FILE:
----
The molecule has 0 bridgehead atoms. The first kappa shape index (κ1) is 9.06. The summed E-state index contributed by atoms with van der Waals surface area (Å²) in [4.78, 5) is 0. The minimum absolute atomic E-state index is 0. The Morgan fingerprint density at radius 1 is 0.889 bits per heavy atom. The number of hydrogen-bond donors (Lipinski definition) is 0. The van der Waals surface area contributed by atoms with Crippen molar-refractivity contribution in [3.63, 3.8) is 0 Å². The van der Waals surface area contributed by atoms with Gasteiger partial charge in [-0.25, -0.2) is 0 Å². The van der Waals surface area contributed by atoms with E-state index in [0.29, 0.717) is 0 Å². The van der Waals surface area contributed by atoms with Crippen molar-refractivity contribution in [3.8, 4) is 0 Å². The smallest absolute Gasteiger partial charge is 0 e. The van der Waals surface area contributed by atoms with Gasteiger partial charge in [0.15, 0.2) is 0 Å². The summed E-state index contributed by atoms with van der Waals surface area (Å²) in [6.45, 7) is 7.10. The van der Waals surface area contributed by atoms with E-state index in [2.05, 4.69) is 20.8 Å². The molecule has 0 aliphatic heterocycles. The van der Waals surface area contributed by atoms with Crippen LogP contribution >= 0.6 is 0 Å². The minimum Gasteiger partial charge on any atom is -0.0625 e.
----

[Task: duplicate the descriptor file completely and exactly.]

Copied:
The molecule has 0 bridgehead atoms. The first kappa shape index (κ1) is 9.06. The summed E-state index contributed by atoms with van der Waals surface area (Å²) in [4.78, 5) is 0. The minimum absolute atomic E-state index is 0. The Morgan fingerprint density at radius 1 is 0.889 bits per heavy atom. The number of hydrogen-bond donors (Lipinski definition) is 0. The van der Waals surface area contributed by atoms with Crippen molar-refractivity contribution in [3.63, 3.8) is 0 Å². The van der Waals surface area contributed by atoms with Gasteiger partial charge in [-0.25, -0.2) is 0 Å². The van der Waals surface area contributed by atoms with E-state index in [0.29, 0.717) is 0 Å². The van der Waals surface area contributed by atoms with Crippen molar-refractivity contribution in [3.8, 4) is 0 Å². The smallest absolute Gasteiger partial charge is 0 e. The van der Waals surface area contributed by atoms with Gasteiger partial charge in [0.15, 0.2) is 0 Å². The summed E-state index contributed by atoms with van der Waals surface area (Å²) in [6.45, 7) is 7.10. The van der Waals surface area contributed by atoms with E-state index in [2.05, 4.69) is 20.8 Å². The molecule has 0 aliphatic heterocycles. The van der Waals surface area contributed by atoms with Crippen LogP contribution >= 0.6 is 0 Å². The minimum Gasteiger partial charge on any atom is -0.0625 e.